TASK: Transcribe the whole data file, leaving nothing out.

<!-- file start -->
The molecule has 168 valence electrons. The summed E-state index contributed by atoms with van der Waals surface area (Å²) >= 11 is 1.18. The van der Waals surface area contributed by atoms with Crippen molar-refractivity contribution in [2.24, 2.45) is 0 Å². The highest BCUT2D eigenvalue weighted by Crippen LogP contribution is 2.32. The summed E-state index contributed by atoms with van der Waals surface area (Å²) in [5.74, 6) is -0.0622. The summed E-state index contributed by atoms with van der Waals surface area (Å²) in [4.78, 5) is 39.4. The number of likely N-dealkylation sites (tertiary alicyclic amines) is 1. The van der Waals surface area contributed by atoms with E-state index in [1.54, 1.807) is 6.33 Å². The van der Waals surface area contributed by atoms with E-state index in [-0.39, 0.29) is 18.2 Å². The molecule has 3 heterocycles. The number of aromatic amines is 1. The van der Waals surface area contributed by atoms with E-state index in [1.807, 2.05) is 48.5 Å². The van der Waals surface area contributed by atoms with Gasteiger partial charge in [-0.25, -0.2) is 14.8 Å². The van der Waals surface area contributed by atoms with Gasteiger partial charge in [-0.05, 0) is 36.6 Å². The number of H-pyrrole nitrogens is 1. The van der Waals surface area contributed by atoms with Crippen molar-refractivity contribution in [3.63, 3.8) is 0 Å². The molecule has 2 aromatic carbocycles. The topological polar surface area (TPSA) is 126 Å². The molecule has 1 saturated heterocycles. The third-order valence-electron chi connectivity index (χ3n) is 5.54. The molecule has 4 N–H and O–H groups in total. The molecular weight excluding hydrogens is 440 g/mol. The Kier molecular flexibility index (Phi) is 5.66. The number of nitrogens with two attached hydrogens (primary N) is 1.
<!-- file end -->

The molecule has 168 valence electrons. The summed E-state index contributed by atoms with van der Waals surface area (Å²) >= 11 is 1.18. The van der Waals surface area contributed by atoms with Crippen molar-refractivity contribution in [2.24, 2.45) is 0 Å². The highest BCUT2D eigenvalue weighted by Crippen LogP contribution is 2.32. The summed E-state index contributed by atoms with van der Waals surface area (Å²) in [5.74, 6) is -0.0622. The summed E-state index contributed by atoms with van der Waals surface area (Å²) in [4.78, 5) is 39.4. The number of likely N-dealkylation sites (tertiary alicyclic amines) is 1. The van der Waals surface area contributed by atoms with E-state index in [1.54, 1.807) is 6.33 Å². The van der Waals surface area contributed by atoms with E-state index in [-0.39, 0.29) is 18.2 Å². The molecule has 3 heterocycles. The number of aromatic amines is 1. The van der Waals surface area contributed by atoms with E-state index in [1.807, 2.05) is 48.5 Å². The van der Waals surface area contributed by atoms with Gasteiger partial charge in [-0.25, -0.2) is 14.8 Å². The van der Waals surface area contributed by atoms with Gasteiger partial charge in [-0.05, 0) is 36.6 Å². The number of H-pyrrole nitrogens is 1. The van der Waals surface area contributed by atoms with Crippen molar-refractivity contribution in [3.63, 3.8) is 0 Å². The molecule has 2 aromatic carbocycles. The topological polar surface area (TPSA) is 126 Å². The molecule has 1 saturated heterocycles. The third-order valence-electron chi connectivity index (χ3n) is 5.54. The molecule has 4 N–H and O–H groups in total. The molecular weight excluding hydrogens is 440 g/mol. The Kier molecular flexibility index (Phi) is 5.66. The number of nitrogens with two attached hydrogens (primary N) is 1.